Episode 2.21: The Maquis Part 2

Part 2 really drives home how impotent the Federation is to these colonists.  This isn’t just an issue of being on the frontier and having few resources.  The Federation values on the central worlds (primarily Earth) simply don’t work or are not held in regard on the frontier.  The rise of the Maquis is a natural consequence of the Federation’s limited presence on there.  I’m not saying these episodes are portraying this theme, but I’m reminded of the rift between urban and rural lifestyles in the US.  I live in Denver, CO, and this state grapples constantly with a vibrant, urban central corridor that is at odds with the rural, agricultural plains and the small town, isolated mountains (which each are distinct from each other as well as the urban centers).

Sisko’s actions during Part 2 almost seem a farce.  He is ordered by the Admiral to “establish a dialogue” with the Maquis.  Repeatedly and consistently, these efforts are utterly useless.  All of Sisko’s attempts at diplomacy are a failure.  He cannot negotiate with Hudson; his rescue of Dukat degenerates into a firefight; and his attempt to get the Xepolite trader to yield to inspection is resolved by Dukat, not Sisko.  Dukat is Sisko’s foil; both desire resolution to the DMZ conflict, but have different methods.  Where Sisko attempts diplomacy, Dukat demands action.  Where Sisko fails, Dukat succeeds.  Without Dukat’s forceful and threatening actions, the Maquis would not have been stopped.  I liked particularly how smug Dukat was after the encounter with the Xepolites.  Well deserved, and Kira knows what he did was needed, given how she looked away shamefully when Dukat caught her eye.  Sisko’s impotence culminates with the fight outside the depot.  Dukat is flabbergasted when Sisko, in the midst of combat, continues to engage in diplomacy.  Even in the crucial moment when Sisko can severely cripple the genesis of the Maquis by killing Hudson (Hudson’s engines were up and weapons down…Sisko’s runabout was vice versa), Sisko took one last chance to talk.  He, yet again, fails with his diplomacy, and a Maquis leader is allowed to escape.  How many future encounters with the Maquis did Sisko allow by letting Hudson go?  How many Federation tactics were used against Starfleet?  How many recruits did the Maquis get through a charismatic leader?  Sisko knows this; he wonders if he only delayed the inevitable.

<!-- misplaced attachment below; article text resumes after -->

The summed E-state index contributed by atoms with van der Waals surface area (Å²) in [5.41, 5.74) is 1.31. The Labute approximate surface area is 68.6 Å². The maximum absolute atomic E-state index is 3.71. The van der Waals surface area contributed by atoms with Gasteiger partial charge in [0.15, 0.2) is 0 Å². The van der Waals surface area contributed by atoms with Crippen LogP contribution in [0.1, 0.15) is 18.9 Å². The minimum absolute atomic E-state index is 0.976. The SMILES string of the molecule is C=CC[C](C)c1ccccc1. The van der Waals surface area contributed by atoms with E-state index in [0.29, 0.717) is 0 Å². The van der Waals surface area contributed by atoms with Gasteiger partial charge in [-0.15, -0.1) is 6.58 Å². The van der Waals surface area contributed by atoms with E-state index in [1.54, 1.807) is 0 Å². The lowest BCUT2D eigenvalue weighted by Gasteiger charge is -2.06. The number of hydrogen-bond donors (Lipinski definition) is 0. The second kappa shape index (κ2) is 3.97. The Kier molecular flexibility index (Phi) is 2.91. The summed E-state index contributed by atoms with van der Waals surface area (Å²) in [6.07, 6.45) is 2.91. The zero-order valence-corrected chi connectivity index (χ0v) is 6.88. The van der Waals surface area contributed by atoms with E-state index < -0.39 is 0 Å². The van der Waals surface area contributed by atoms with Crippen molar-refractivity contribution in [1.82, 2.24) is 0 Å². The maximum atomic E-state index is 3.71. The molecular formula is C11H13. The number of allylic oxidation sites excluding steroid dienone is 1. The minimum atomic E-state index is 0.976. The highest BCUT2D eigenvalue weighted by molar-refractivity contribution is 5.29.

My favorite line in these two episodes is: “It’s easy to be a saint in paradise.”  I use the word paradise a lot to describe Roddenberry’s vision.  This is when Sisko first names it, and where I get the terminology.  As naïve as Sisko is, he has learned that high virtues of the Federation are difficult to practice on the frontier.  Basic needs, like protection and freedom, interfere with the practice of “higher” pursuits like nonviolence.  Fear of Cardassian raids pushes the colonists into arming themselves.  Attaining these high virtues before basic needs are met are possible, but incredibly difficult.  We have heroes in modern history, such as Ghandi, who demonstrate this.  I’m not saying that the correct response is to swing toward aggression and fighting for what we need.  I applaud Sisko’s commitment to words over weapons; I too believe in diplomacy to the last resort, even in the midst of combat.  But Starfleet’s order to “establish a dialogue” is too simplistic.  Perhaps re-establishing some protections for the colonists?  Or holding talks at strategic locations to increase the price of Cardassian aggression?  Starfleet is not present with the colonists to understand their needs and fears.  Hudson is there with them, and he abandon’s his commitment to Starfleet.  That is telling about the colonists’ plight.